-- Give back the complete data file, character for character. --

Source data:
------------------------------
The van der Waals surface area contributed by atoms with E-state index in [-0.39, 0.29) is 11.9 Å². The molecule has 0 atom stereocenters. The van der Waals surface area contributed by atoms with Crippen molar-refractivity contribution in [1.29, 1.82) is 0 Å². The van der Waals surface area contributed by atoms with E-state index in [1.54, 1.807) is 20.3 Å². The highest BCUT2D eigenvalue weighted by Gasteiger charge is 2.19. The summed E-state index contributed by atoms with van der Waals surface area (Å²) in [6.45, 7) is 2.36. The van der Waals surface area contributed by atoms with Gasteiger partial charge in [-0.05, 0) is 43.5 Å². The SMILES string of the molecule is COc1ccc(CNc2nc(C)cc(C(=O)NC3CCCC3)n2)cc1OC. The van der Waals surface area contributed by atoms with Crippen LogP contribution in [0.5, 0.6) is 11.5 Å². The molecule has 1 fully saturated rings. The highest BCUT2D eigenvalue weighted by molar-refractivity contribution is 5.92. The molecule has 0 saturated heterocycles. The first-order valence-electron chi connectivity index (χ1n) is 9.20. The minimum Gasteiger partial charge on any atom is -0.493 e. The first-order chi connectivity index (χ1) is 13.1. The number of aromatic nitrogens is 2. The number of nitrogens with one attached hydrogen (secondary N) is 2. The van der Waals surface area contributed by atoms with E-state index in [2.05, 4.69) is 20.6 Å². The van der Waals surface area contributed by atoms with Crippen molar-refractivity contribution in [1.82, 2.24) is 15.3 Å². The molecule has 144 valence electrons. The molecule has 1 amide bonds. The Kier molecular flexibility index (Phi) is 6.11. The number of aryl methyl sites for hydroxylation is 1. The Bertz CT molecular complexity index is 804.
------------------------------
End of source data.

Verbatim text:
The van der Waals surface area contributed by atoms with E-state index in [-0.39, 0.29) is 11.9 Å². The molecule has 0 atom stereocenters. The van der Waals surface area contributed by atoms with Crippen molar-refractivity contribution in [1.29, 1.82) is 0 Å². The van der Waals surface area contributed by atoms with E-state index in [1.54, 1.807) is 20.3 Å². The highest BCUT2D eigenvalue weighted by Gasteiger charge is 2.19. The summed E-state index contributed by atoms with van der Waals surface area (Å²) in [6.45, 7) is 2.36. The van der Waals surface area contributed by atoms with Gasteiger partial charge in [-0.05, 0) is 43.5 Å². The SMILES string of the molecule is COc1ccc(CNc2nc(C)cc(C(=O)NC3CCCC3)n2)cc1OC. The van der Waals surface area contributed by atoms with Crippen LogP contribution in [0.5, 0.6) is 11.5 Å². The molecule has 1 fully saturated rings. The highest BCUT2D eigenvalue weighted by molar-refractivity contribution is 5.92. The molecule has 0 saturated heterocycles. The first-order valence-electron chi connectivity index (χ1n) is 9.20. The minimum Gasteiger partial charge on any atom is -0.493 e. The first-order chi connectivity index (χ1) is 13.1. The number of aromatic nitrogens is 2. The number of nitrogens with one attached hydrogen (secondary N) is 2. The van der Waals surface area contributed by atoms with E-state index in [2.05, 4.69) is 20.6 Å². The van der Waals surface area contributed by atoms with Crippen molar-refractivity contribution in [1.82, 2.24) is 15.3 Å². The molecule has 144 valence electrons. The molecule has 1 amide bonds. The Kier molecular flexibility index (Phi) is 6.11. The number of aryl methyl sites for hydroxylation is 1. The Bertz CT molecular complexity index is 804.